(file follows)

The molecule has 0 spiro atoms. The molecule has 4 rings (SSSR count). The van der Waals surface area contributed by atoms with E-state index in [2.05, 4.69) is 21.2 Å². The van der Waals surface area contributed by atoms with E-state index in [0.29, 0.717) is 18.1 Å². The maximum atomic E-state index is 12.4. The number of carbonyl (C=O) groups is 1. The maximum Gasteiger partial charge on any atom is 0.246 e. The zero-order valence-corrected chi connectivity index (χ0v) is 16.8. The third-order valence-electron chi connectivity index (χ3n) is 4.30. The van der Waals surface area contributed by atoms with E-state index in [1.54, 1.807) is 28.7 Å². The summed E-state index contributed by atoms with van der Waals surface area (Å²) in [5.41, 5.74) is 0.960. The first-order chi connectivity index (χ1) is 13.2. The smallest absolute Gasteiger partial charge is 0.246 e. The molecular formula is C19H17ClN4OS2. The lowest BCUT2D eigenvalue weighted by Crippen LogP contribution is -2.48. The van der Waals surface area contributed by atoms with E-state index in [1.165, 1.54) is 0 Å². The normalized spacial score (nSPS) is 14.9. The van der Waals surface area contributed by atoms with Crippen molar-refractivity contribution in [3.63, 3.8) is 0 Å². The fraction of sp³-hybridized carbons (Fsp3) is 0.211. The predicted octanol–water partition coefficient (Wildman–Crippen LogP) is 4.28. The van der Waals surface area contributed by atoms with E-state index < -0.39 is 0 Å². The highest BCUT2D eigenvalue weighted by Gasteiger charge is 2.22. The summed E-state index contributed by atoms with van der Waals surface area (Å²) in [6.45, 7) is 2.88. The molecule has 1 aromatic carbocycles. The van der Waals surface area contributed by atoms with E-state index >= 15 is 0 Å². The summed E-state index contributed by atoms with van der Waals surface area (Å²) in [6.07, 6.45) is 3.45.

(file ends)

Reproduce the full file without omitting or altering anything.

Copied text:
The molecule has 0 spiro atoms. The molecule has 4 rings (SSSR count). The van der Waals surface area contributed by atoms with E-state index in [2.05, 4.69) is 21.2 Å². The van der Waals surface area contributed by atoms with E-state index in [0.29, 0.717) is 18.1 Å². The maximum atomic E-state index is 12.4. The number of carbonyl (C=O) groups is 1. The maximum Gasteiger partial charge on any atom is 0.246 e. The zero-order valence-corrected chi connectivity index (χ0v) is 16.8. The third-order valence-electron chi connectivity index (χ3n) is 4.30. The van der Waals surface area contributed by atoms with E-state index in [1.54, 1.807) is 28.7 Å². The summed E-state index contributed by atoms with van der Waals surface area (Å²) in [5.41, 5.74) is 0.960. The first-order chi connectivity index (χ1) is 13.2. The smallest absolute Gasteiger partial charge is 0.246 e. The molecular formula is C19H17ClN4OS2. The lowest BCUT2D eigenvalue weighted by Crippen LogP contribution is -2.48. The van der Waals surface area contributed by atoms with E-state index in [1.165, 1.54) is 0 Å². The normalized spacial score (nSPS) is 14.9. The van der Waals surface area contributed by atoms with Crippen molar-refractivity contribution in [3.63, 3.8) is 0 Å². The fraction of sp³-hybridized carbons (Fsp3) is 0.211. The predicted octanol–water partition coefficient (Wildman–Crippen LogP) is 4.28. The van der Waals surface area contributed by atoms with E-state index < -0.39 is 0 Å². The highest BCUT2D eigenvalue weighted by Gasteiger charge is 2.22. The summed E-state index contributed by atoms with van der Waals surface area (Å²) in [6.45, 7) is 2.88. The molecule has 1 aromatic carbocycles. The van der Waals surface area contributed by atoms with E-state index >= 15 is 0 Å². The summed E-state index contributed by atoms with van der Waals surface area (Å²) in [6.07, 6.45) is 3.45.